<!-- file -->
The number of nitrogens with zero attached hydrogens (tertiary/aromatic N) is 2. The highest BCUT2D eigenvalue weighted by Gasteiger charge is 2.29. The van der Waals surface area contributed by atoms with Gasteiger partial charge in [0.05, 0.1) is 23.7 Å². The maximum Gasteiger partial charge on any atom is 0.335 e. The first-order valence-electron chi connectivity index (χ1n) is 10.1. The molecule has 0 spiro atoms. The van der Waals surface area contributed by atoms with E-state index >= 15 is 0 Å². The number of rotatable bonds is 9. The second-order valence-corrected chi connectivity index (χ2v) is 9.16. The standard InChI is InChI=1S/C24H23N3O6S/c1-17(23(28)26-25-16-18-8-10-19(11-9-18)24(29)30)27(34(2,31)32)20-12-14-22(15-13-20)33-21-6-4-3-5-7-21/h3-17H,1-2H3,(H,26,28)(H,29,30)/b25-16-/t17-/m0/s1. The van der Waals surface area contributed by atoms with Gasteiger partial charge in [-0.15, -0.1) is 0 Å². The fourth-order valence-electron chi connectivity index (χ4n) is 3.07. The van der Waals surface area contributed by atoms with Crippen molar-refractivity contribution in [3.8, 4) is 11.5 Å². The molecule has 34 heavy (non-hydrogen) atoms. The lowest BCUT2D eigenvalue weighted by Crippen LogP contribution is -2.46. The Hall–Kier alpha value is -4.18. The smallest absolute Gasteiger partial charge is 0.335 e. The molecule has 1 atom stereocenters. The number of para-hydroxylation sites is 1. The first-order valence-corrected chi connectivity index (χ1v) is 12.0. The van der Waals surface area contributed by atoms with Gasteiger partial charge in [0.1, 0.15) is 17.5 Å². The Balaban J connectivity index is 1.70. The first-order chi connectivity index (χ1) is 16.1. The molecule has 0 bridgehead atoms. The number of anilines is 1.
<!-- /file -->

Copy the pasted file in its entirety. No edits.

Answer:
The number of nitrogens with zero attached hydrogens (tertiary/aromatic N) is 2. The highest BCUT2D eigenvalue weighted by Gasteiger charge is 2.29. The van der Waals surface area contributed by atoms with Gasteiger partial charge in [0.05, 0.1) is 23.7 Å². The maximum Gasteiger partial charge on any atom is 0.335 e. The first-order valence-electron chi connectivity index (χ1n) is 10.1. The molecule has 0 spiro atoms. The van der Waals surface area contributed by atoms with E-state index >= 15 is 0 Å². The number of rotatable bonds is 9. The second-order valence-corrected chi connectivity index (χ2v) is 9.16. The standard InChI is InChI=1S/C24H23N3O6S/c1-17(23(28)26-25-16-18-8-10-19(11-9-18)24(29)30)27(34(2,31)32)20-12-14-22(15-13-20)33-21-6-4-3-5-7-21/h3-17H,1-2H3,(H,26,28)(H,29,30)/b25-16-/t17-/m0/s1. The van der Waals surface area contributed by atoms with Gasteiger partial charge in [-0.15, -0.1) is 0 Å². The fourth-order valence-electron chi connectivity index (χ4n) is 3.07. The van der Waals surface area contributed by atoms with Crippen molar-refractivity contribution in [3.8, 4) is 11.5 Å². The molecule has 34 heavy (non-hydrogen) atoms. The lowest BCUT2D eigenvalue weighted by Crippen LogP contribution is -2.46. The Hall–Kier alpha value is -4.18. The smallest absolute Gasteiger partial charge is 0.335 e. The molecule has 1 atom stereocenters. The number of para-hydroxylation sites is 1. The first-order valence-corrected chi connectivity index (χ1v) is 12.0. The van der Waals surface area contributed by atoms with Gasteiger partial charge in [0.1, 0.15) is 17.5 Å². The Balaban J connectivity index is 1.70. The first-order chi connectivity index (χ1) is 16.1. The molecule has 0 bridgehead atoms. The number of anilines is 1.